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Edge Computing and the Industrial Internet of Things in 2019

What's in store for next year? Here are seven predictions for what to expect.
By Sastry Malladi

6. IoT video and audio sensors will take off, driving the need for deep learning at the edge.
There is industry-wide excitement about the capabilities that audio and video sensors can bring to the IIoT. Edge-computing technology can play an important role in the further deployment of audio and video data in commercial and industrial IoT systems. The fusing of asset data with audio and video analytics will allow for faster and more accurate device and machine maintenance (including updates on systems health and more), and a whole host of new innovative applications. One such example of video analytics is the use of flare monitoring at oil and gas operations to track environmental compliance and flare state remotely for large volumes of flare stack towers.

7. Predictive maintenance will give way to prescriptive maintenance.
One of the big promises IIoT edge solutions deliver is predictive maintenance, offering insight into what is likely to happen to a connected asset (like manufacturing equipment or an oil rig) in the future. While many organizations still lag in implementing predictive maintenance as a first step, even more advanced technology will be available to early adopters in 2019. Prescriptive maintenance is a step forward to enabling businesses to not only predict problems, but also produce outcome-focused recommendations for operations and maintenance using data analytics.

For example, elevator manufacturers want to put an end to routine problems, such as friction in elevator doors. As part of this effort, they can partner with FogHorn to create a predictive maintenance solution. By analyzing sensor data at the source, they can now determine maintenance needs well in advance, without the cost, latency, security and other issues associated with transfers of large amounts of data outside of a building.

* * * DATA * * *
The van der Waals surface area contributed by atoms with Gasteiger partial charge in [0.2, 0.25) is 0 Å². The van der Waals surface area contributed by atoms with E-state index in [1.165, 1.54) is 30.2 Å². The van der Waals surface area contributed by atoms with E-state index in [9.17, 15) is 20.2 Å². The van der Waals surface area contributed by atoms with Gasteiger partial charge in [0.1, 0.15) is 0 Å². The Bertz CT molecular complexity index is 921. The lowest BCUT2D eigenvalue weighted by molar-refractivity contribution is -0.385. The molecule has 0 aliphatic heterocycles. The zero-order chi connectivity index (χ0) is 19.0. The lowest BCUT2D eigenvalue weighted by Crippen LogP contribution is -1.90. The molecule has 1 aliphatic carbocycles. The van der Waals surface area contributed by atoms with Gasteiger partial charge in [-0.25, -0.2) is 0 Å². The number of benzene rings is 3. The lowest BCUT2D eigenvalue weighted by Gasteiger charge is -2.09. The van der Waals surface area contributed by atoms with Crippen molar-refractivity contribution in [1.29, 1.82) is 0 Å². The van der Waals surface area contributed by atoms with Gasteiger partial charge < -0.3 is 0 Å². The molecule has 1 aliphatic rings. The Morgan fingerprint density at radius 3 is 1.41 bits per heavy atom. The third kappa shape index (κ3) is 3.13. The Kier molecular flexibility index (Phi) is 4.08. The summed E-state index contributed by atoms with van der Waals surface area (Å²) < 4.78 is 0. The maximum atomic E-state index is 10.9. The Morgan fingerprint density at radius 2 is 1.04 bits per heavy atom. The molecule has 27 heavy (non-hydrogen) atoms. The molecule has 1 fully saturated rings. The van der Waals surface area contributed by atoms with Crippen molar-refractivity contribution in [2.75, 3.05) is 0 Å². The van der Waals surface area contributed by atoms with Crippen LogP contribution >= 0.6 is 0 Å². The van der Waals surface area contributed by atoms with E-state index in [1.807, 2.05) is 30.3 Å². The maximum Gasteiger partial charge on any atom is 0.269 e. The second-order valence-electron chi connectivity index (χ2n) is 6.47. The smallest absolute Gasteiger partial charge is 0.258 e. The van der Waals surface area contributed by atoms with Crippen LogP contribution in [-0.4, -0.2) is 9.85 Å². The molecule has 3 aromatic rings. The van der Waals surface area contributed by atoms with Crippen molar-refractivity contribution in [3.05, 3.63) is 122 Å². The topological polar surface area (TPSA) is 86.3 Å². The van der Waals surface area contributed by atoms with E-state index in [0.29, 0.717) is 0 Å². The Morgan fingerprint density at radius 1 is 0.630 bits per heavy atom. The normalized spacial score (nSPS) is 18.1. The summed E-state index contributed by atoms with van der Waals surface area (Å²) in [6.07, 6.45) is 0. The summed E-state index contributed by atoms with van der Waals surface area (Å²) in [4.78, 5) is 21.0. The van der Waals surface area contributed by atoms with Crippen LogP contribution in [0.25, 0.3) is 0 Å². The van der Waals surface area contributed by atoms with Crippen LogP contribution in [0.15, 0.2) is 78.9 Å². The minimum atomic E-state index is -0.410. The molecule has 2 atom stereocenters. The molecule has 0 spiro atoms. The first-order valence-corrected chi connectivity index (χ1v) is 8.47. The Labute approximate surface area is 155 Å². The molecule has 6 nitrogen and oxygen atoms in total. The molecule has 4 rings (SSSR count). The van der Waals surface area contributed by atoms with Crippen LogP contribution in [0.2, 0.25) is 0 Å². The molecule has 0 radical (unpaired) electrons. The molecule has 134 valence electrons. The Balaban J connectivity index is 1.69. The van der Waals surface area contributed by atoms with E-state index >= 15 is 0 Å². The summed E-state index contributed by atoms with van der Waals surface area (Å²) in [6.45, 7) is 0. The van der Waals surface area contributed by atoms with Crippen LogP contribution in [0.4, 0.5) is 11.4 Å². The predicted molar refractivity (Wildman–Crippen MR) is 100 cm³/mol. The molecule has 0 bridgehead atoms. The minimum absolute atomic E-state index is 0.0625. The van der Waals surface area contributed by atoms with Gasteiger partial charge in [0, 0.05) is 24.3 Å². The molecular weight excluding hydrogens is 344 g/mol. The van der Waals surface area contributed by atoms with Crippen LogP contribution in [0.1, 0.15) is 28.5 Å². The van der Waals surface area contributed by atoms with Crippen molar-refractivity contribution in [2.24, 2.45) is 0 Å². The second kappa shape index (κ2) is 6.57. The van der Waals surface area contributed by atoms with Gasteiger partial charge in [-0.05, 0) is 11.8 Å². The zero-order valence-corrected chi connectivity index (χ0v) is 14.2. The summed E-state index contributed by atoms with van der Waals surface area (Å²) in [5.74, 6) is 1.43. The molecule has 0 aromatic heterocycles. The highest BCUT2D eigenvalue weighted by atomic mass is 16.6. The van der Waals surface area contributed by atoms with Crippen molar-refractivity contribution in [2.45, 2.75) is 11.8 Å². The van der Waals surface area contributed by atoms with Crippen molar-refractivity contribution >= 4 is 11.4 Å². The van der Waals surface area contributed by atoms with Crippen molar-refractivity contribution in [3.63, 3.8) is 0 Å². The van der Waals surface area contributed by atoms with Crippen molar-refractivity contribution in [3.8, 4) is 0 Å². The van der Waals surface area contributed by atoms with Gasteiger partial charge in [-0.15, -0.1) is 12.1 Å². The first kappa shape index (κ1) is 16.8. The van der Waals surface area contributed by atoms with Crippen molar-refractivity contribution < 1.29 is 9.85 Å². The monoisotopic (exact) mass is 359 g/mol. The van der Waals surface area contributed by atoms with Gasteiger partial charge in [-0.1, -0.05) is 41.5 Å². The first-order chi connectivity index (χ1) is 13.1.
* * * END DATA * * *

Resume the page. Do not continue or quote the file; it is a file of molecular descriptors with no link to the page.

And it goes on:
Thus, a company can schedule service before anomalies impact performance in a highly efficient manner. As prescriptive maintenance becomes available, before the manufacturers roll a truck to provide maintenance on an elevator, they will have data available to suggest areas most likely to need repairs, and will have verified the repair staff person has the expertise, tools and parts available for the repair.

As FogHorn's CTO, Sastry Malladi is responsible for and oversees all technology and product development. Sastry is a results-driven technology executive with deep technology and management experience of more than two and a half decades. Prior to his role at FogHorn, Sastry was the chief architect of StubHub, an eBay company, where he led the technology architecture transformation and also spearheaded big-data initiatives and data-driven decisions. Sastry was also a key technology executive at eBay, leading the technology re-platforming effort from its monolithic architecture to the distributed and scalable service-oriented architecture that it is today, enabling business growth. Prior to joining eBay, Sastry was co-founder and CTO of OpenGridSolutions, a founding member and architect at SpikeSource, and an architect at Oracle. He also worked at many other companies early in his career.

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